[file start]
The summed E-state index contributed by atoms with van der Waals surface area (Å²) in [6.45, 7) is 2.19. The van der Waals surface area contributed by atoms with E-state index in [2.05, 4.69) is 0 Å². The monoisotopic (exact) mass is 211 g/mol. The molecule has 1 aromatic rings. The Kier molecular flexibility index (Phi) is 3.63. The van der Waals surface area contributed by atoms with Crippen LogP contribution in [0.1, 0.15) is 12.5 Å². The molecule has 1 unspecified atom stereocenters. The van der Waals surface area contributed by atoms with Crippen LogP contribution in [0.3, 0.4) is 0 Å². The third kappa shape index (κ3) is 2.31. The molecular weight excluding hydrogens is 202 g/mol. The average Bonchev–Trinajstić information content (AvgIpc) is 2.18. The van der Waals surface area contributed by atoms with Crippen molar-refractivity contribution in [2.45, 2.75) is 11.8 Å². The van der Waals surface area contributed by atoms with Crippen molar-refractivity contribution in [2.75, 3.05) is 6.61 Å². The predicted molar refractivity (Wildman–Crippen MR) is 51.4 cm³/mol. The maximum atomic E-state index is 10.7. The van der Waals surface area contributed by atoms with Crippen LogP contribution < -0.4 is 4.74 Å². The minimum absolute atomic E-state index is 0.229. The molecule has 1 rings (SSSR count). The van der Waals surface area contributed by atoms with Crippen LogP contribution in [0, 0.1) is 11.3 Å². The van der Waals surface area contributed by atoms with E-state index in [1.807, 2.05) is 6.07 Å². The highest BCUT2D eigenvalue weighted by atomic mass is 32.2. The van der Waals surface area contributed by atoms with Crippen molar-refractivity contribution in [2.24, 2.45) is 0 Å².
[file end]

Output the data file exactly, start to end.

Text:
The summed E-state index contributed by atoms with van der Waals surface area (Å²) in [6.45, 7) is 2.19. The van der Waals surface area contributed by atoms with E-state index in [2.05, 4.69) is 0 Å². The monoisotopic (exact) mass is 211 g/mol. The molecule has 1 aromatic rings. The Kier molecular flexibility index (Phi) is 3.63. The van der Waals surface area contributed by atoms with Crippen LogP contribution in [0.1, 0.15) is 12.5 Å². The molecule has 1 unspecified atom stereocenters. The van der Waals surface area contributed by atoms with Crippen LogP contribution in [0.3, 0.4) is 0 Å². The third kappa shape index (κ3) is 2.31. The molecular weight excluding hydrogens is 202 g/mol. The average Bonchev–Trinajstić information content (AvgIpc) is 2.18. The van der Waals surface area contributed by atoms with Crippen molar-refractivity contribution in [2.45, 2.75) is 11.8 Å². The van der Waals surface area contributed by atoms with Crippen molar-refractivity contribution in [2.75, 3.05) is 6.61 Å². The predicted molar refractivity (Wildman–Crippen MR) is 51.4 cm³/mol. The maximum atomic E-state index is 10.7. The van der Waals surface area contributed by atoms with Crippen LogP contribution < -0.4 is 4.74 Å². The minimum absolute atomic E-state index is 0.229. The molecule has 1 rings (SSSR count). The van der Waals surface area contributed by atoms with Crippen LogP contribution in [0, 0.1) is 11.3 Å². The van der Waals surface area contributed by atoms with E-state index in [1.807, 2.05) is 6.07 Å². The highest BCUT2D eigenvalue weighted by atomic mass is 32.2. The van der Waals surface area contributed by atoms with Crippen molar-refractivity contribution in [2.24, 2.45) is 0 Å².